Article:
Saving limitations in the planning of clinical research.

January 27, 2021

Unpredictability and risks

The beginning of a clinical research project involves, in the vast majority of cases, an enormous degree of unpredictability, uncertainty, and risks. 

This unpredictability, inherent in any research initiative, implies that there are possibilities that the project will not be successful, understanding “success” as obtaining results that, ultimately, translate into improvements in health or that yield some kind of light on the causalities and correlations of certain diseases. This is a normal outcome when investigating and is an inevitable part of the discovery process: initial hypothesis; contrasting; Outcome; validation, reformulation or total discard of the initial hypothesis; and repeat the process.

In addition to the risks implicit in the nature of the research, there are others that depend on the planning capacity and the resources available for said project planning. Therefore, areas in which we can influence, and where important obstacles stand out, such as the following:  

Lack of data.

In planning this type of project, it is necessary to use existing clinical data to determine the scope of the study, which hospitals are going to participate, or if the project is even viable. However, access to this data is slow and complex, forcing researchers and promoters to work with estimates or very limited samples of data collected on an ad-hoc basis, exponentially increasing the risks associated with the project.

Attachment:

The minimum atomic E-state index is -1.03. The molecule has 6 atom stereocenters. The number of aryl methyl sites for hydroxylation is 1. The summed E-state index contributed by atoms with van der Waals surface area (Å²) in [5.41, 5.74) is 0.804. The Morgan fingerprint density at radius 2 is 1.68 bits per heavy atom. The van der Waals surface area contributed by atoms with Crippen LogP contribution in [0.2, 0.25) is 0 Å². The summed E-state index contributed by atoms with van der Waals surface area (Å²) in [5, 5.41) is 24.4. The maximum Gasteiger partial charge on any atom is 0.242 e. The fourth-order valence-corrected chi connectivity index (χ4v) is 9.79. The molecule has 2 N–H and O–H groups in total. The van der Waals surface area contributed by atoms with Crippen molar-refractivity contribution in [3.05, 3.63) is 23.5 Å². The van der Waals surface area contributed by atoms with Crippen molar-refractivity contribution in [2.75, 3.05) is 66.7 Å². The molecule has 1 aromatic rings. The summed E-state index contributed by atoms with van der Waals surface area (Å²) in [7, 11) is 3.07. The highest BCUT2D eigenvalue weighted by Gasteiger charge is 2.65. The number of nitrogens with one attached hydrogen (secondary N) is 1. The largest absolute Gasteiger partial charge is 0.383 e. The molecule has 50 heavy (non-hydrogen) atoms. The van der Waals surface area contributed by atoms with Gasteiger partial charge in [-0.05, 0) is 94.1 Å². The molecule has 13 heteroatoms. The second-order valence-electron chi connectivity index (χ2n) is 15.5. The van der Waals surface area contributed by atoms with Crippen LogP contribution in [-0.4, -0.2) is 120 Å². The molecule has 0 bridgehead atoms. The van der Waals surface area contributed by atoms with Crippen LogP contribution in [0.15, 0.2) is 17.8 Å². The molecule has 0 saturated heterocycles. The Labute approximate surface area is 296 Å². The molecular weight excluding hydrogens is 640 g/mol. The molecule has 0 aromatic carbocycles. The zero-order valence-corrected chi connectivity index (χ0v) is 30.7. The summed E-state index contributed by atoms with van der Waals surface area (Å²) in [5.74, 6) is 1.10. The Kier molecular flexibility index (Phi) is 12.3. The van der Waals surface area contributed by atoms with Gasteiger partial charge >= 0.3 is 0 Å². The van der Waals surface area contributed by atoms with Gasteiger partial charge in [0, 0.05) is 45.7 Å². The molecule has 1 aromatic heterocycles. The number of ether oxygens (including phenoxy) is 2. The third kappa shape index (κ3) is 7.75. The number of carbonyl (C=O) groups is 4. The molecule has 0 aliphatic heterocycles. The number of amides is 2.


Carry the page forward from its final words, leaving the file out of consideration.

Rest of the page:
Inaccurate estimates.

The lack of available clinical data generates the need to resort to estimates based on samples or the experience of previous studies. These estimates usually do not correspond to the real need of the project, so it is not unusual to embark on studies and trials with incorrect estimates about the data that can be obtained in a time window.

Difficulty choosing the most suitable sites.

The perspectives to be evaluated when choosing a hospital as a participant in a project are multiple and complex, ranging from the availability of physical infrastructure to regulatory issues.

Many actors involved.

Many actors intervene in the feasibility studies carried out prior to completing the entire project, making their best estimates, based on the best available information and past experience. Undoubtedly, the multidisciplinary perspective is enriching, the existence of centralized, exact, and verifiable information would represent a huge advantage.

Time.

If you wanted to have total certainty of the times and processes necessary to carry out a clinical research project, it would be necessary to carry out a feasibility analysis that would take months. Of course, generating insurmountable inefficiencies.

Compass, the IOMED product to decide using Real World Data.

Faced with such a number of possible unforeseen events, the need arises to control as much as possible those areas in which risks can be reduced.

To this end, IOMED launches Compass, its new Real World Data instant query tool added to improve decision making in the area of ​​clinical research and Market Access.

What is Compass?

If you want to know more about what Compass is, don’t hesitate to contact us. Write to us at info@iomed.health